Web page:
JOHESU strike: We are working, hospitals are open – Ekiti doctors declare
By Rotimi Ojomoyela
Ado-Ekiti- As the strike action of Joint Health Sector Union (JOHESU) enters its fourth week, partially paralysing activities in government hospitals across the country, the Ekiti State branch of the Nigerian Medical Association (NMA) has said that hospitals in the state are open and doctors available for the health care needs of the people of the state.
The NMA said doctors are working “as much as possible in the face of the present situation.”
The NMA, in a statement in Ado Ekiti, on Wednesday, said “doctors are not on strike and are available in all health institutions in the state to attend to their health needs, despite the ongoing strike by the Joint Health Sector Union (JOHESU).”
In the statement signed by the NMA chairman in the state, Dr Sunday Omoya and the secretary, Dr Kenneth Onyebuilo, the doctors said “the current situation in our health sector requires urgent attention to end the unhealthy rivalry and practices alien to international standards.”
Ekiti NMA however condemned what it said was “the illegal and unethical practice of locking up government properties such as hospital equipment and department offices during industrial actions,” and requested that “the heads of all institutions should immediately address the issue and the government at various levels should take actions to prevent the recurrence of such in the future.”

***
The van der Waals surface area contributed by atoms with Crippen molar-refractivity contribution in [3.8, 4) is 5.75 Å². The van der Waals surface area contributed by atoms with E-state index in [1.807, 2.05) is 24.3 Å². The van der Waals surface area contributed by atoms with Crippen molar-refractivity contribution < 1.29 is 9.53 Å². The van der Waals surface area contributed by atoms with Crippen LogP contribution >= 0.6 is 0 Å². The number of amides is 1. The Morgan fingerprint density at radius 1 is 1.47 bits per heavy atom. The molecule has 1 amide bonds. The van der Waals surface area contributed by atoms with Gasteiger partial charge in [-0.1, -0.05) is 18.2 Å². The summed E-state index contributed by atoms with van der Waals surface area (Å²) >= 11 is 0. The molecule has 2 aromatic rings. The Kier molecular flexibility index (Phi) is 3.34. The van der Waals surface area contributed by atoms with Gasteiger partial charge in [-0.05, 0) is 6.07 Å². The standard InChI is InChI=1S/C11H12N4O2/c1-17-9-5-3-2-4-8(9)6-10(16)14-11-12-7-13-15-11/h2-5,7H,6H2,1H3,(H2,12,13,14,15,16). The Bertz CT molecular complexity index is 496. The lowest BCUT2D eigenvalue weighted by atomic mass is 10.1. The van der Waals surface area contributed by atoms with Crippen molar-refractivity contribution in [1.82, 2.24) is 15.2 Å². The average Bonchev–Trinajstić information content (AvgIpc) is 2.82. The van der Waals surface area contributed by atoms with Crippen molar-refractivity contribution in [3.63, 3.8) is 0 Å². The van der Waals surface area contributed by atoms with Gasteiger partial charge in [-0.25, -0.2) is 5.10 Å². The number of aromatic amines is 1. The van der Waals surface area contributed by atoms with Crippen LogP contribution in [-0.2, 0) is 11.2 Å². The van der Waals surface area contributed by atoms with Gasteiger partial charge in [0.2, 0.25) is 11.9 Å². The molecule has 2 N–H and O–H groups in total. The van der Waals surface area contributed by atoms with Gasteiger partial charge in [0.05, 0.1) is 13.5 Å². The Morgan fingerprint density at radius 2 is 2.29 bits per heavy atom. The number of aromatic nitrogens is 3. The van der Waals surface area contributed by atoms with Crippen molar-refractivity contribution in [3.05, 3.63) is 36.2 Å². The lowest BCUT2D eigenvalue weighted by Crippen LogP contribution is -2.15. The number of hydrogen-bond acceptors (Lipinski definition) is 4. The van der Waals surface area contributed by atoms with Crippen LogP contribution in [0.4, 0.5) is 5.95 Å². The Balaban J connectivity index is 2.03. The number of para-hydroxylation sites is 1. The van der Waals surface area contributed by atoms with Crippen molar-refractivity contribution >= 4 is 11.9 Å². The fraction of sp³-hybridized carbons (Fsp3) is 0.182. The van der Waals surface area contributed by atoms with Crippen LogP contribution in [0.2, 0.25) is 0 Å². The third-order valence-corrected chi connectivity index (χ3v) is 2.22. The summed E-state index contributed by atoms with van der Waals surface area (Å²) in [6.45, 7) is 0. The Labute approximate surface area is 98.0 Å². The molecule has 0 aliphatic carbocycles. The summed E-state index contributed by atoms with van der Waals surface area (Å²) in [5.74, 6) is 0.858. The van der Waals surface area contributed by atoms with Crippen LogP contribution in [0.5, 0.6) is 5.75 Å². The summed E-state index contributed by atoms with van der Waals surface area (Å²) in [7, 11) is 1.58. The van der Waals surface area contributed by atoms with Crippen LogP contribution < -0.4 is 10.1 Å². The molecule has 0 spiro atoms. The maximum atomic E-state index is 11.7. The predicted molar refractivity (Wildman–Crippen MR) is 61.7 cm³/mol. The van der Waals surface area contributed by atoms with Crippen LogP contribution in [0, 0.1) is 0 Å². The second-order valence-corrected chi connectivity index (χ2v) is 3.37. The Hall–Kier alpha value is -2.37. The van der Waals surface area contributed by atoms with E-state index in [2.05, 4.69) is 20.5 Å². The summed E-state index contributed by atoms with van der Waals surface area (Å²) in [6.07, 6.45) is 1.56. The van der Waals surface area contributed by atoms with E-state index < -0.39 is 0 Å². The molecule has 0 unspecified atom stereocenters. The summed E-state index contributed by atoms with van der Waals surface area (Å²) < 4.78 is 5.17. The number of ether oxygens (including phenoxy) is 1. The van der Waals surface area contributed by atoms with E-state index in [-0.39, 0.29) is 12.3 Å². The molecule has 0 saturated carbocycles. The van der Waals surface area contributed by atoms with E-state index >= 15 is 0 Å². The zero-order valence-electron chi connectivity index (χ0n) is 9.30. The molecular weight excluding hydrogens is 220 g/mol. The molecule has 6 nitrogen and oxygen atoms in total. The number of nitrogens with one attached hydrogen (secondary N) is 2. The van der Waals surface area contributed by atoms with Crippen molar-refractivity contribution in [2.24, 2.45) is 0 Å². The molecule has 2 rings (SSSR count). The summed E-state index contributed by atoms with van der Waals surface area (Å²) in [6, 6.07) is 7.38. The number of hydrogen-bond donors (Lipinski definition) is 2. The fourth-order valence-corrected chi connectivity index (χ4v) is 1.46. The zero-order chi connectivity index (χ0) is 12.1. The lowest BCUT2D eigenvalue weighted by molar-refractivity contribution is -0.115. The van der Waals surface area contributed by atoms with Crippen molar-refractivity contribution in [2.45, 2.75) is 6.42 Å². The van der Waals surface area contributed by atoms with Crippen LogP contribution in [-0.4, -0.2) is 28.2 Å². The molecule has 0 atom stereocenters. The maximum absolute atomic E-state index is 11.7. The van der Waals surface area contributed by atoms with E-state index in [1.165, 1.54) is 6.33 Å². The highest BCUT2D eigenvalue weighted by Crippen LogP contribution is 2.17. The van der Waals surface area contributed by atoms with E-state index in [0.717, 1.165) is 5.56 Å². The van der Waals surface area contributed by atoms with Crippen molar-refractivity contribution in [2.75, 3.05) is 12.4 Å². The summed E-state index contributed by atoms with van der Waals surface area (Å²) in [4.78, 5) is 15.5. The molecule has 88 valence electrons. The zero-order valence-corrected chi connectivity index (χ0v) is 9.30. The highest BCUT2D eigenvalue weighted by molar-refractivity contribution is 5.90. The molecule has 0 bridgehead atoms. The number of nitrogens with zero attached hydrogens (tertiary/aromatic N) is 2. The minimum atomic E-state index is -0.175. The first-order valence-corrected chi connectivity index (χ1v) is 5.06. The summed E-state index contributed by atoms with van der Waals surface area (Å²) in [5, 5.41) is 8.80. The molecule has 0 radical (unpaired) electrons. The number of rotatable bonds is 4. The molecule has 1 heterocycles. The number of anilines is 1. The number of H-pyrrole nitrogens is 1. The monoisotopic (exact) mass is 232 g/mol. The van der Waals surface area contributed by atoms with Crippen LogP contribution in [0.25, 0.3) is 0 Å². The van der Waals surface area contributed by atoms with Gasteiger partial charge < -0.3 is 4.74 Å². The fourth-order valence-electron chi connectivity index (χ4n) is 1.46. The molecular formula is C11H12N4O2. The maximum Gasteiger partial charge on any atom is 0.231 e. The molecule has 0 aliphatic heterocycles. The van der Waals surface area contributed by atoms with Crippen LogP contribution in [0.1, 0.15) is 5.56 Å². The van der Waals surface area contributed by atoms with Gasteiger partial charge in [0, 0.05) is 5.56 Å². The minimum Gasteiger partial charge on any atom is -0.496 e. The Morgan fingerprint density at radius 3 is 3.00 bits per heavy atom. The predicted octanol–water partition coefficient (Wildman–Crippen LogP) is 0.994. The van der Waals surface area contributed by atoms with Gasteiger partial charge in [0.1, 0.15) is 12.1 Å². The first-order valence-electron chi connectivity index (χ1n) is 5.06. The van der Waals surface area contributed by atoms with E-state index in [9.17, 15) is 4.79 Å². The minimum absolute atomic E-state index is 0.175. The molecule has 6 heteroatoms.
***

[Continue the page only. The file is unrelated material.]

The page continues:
The doctors explained that they were not opposed to improved welfare for allied medical professionals, saying “it is however important to state that this must not be done contrary to international best practices.”
Ekiti NMA, while reacting to the ongoing strike by the JOHESU, noted that “a professional should request for remuneration not only because of the sector it operates but also because of the responsibilities and expectations bestowed on it.”
They argued that “a course of study cannot be assessed based on the duration of the course only but also by the requirements for intake, content and curriculum of the programme,” and further contended that “to reduce the difference between medical doctors and allied medical professionals to the duration of their courses in the university is mischievous and unreasonable.”
The doctors declared that “relativity is sacrosanct and not negotiable,” pointing out that “to suggest that after some years of practice the pay of all health workers from a particular level should be the same is unimaginable.”
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